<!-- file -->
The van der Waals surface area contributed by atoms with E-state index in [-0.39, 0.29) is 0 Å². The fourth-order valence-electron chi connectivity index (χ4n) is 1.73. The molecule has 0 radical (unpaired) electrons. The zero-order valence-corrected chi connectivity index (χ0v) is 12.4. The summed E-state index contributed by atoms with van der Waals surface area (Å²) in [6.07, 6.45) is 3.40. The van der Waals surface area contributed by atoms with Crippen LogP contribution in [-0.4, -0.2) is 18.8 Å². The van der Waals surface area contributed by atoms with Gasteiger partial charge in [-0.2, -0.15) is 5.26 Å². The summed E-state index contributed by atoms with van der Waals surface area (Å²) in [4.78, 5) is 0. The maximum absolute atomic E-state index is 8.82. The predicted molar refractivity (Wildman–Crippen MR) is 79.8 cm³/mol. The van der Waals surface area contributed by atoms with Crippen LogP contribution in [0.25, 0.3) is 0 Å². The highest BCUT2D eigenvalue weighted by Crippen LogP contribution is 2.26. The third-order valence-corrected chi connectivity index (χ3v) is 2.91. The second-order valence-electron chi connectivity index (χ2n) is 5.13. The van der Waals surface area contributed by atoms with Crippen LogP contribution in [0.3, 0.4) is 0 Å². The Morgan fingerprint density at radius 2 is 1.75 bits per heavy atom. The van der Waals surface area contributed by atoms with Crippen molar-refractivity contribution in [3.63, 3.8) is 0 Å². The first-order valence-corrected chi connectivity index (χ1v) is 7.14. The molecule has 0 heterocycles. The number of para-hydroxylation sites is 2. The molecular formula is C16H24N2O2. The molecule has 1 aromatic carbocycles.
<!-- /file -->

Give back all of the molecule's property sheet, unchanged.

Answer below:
The van der Waals surface area contributed by atoms with E-state index in [-0.39, 0.29) is 0 Å². The fourth-order valence-electron chi connectivity index (χ4n) is 1.73. The molecule has 0 radical (unpaired) electrons. The zero-order valence-corrected chi connectivity index (χ0v) is 12.4. The summed E-state index contributed by atoms with van der Waals surface area (Å²) in [6.07, 6.45) is 3.40. The van der Waals surface area contributed by atoms with Crippen LogP contribution in [-0.4, -0.2) is 18.8 Å². The van der Waals surface area contributed by atoms with Gasteiger partial charge in [-0.2, -0.15) is 5.26 Å². The summed E-state index contributed by atoms with van der Waals surface area (Å²) in [4.78, 5) is 0. The maximum absolute atomic E-state index is 8.82. The predicted molar refractivity (Wildman–Crippen MR) is 79.8 cm³/mol. The van der Waals surface area contributed by atoms with Crippen LogP contribution in [0.25, 0.3) is 0 Å². The highest BCUT2D eigenvalue weighted by Crippen LogP contribution is 2.26. The third-order valence-corrected chi connectivity index (χ3v) is 2.91. The second-order valence-electron chi connectivity index (χ2n) is 5.13. The van der Waals surface area contributed by atoms with Crippen LogP contribution in [0.3, 0.4) is 0 Å². The Morgan fingerprint density at radius 2 is 1.75 bits per heavy atom. The van der Waals surface area contributed by atoms with Crippen molar-refractivity contribution in [3.63, 3.8) is 0 Å². The first-order valence-corrected chi connectivity index (χ1v) is 7.14. The molecule has 0 heterocycles. The number of para-hydroxylation sites is 2. The molecular formula is C16H24N2O2. The molecule has 1 aromatic carbocycles.